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Essex Junction to Become Vermont's Newest City


Published April 21, 2022 at 11:06 a.m.

  • Rob Donnelly
That’s city to you, pal.

A bill signed into law Wednesday grants the Village of Essex Junction permission to leave its 129-year-old domestic partner, the Town of Essex, and set out under a new voter-approved charter. Starting July 1, the Village of Essex Junction will henceforth be the City of Essex Junction.

The move follows numerous failed merger attempts, including one just last year, and breaks up Vermont's second-largest town to make way for state's 10th city — and the first new one in half a century.

It also signals what many hope will be the end of the Hatfield-and-McCoy-like feud between the two suburban communities.

“I know this issue has been the subject of debate for decades, and I’m happy to see a resolution,” Gov. Phil Scott said in a statement after signing the bill. “Congratulations to the people of Essex Junction on the establishment of Vermont’s newest city.”

Village — ahem, city — officials were equally pleased. In a press release, president Andrew Brown thanked a long list of people who helped make the disentanglement possible. That included municipality staff, “who have worked through the difficulty of not knowing the future of their community for the last few years."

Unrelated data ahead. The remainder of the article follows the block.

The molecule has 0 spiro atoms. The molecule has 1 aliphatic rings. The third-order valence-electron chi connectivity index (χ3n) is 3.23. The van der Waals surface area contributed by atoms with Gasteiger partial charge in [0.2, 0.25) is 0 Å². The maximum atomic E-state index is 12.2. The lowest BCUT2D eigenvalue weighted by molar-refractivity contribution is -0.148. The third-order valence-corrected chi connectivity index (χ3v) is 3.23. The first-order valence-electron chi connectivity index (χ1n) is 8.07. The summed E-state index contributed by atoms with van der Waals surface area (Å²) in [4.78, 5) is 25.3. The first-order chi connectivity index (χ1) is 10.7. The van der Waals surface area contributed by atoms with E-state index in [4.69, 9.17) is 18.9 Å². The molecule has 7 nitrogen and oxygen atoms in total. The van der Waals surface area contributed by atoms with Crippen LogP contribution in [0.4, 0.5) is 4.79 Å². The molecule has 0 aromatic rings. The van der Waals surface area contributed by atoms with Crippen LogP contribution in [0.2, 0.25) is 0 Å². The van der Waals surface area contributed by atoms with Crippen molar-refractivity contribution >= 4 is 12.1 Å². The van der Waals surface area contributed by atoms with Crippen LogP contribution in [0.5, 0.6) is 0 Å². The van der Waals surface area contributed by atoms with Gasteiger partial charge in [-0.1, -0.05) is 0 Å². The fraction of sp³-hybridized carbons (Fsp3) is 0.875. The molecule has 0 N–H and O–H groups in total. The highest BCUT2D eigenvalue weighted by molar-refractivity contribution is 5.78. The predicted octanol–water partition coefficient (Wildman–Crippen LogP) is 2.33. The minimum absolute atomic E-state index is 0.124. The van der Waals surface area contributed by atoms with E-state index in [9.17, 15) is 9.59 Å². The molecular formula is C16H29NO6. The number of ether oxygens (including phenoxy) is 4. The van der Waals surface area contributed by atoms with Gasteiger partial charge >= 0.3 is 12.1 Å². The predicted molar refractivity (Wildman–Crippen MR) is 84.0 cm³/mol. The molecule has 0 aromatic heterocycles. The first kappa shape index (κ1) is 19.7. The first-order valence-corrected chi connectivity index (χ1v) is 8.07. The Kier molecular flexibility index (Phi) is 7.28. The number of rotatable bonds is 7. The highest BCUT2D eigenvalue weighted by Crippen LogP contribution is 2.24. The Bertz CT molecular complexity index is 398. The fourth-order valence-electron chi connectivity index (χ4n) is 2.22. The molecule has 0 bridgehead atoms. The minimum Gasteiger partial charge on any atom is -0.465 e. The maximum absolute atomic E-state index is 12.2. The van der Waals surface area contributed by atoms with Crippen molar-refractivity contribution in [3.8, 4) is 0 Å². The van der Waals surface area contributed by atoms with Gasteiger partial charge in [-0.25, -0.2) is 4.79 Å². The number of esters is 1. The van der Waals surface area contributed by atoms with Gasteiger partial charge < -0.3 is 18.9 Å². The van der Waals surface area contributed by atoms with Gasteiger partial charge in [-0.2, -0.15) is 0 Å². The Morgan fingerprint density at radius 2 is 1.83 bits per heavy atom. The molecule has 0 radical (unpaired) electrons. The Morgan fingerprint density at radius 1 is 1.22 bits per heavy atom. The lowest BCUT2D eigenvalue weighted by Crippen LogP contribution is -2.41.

Essex Junction residents, who make up about half of Essex's 22,000 population, pay taxes into both municipalities, meaning they have higher property taxes than their counterparts.  A plan proposed last year would have merged the two municipalities into one while spreading the tax impact town-wide over time instead of all at once. But voters shot it down twice — due in large part to immense opposition from non-village residents, whose taxes would have increased.

Village residents responded by overwhelmingly approving a succession plan that later earned the legislature's approval.

The divorce will be gradual and will include some shared custody agreements. The city will contract with the town on some municipal services until at least next summer, for instance, and the two will share a police department for the next decade. City residents will also continue paying taxes into both municipalities for the next year, after which their taxes are expected to decrease.

Meanwhile, starting this summer, the local governing board known as the "board of trustees" will be renamed as the "city council."


Correction, April 22, 2022: A previous version of this story misstated the last time Vermont had a new city. It was in 1971, when South Burlington became a city.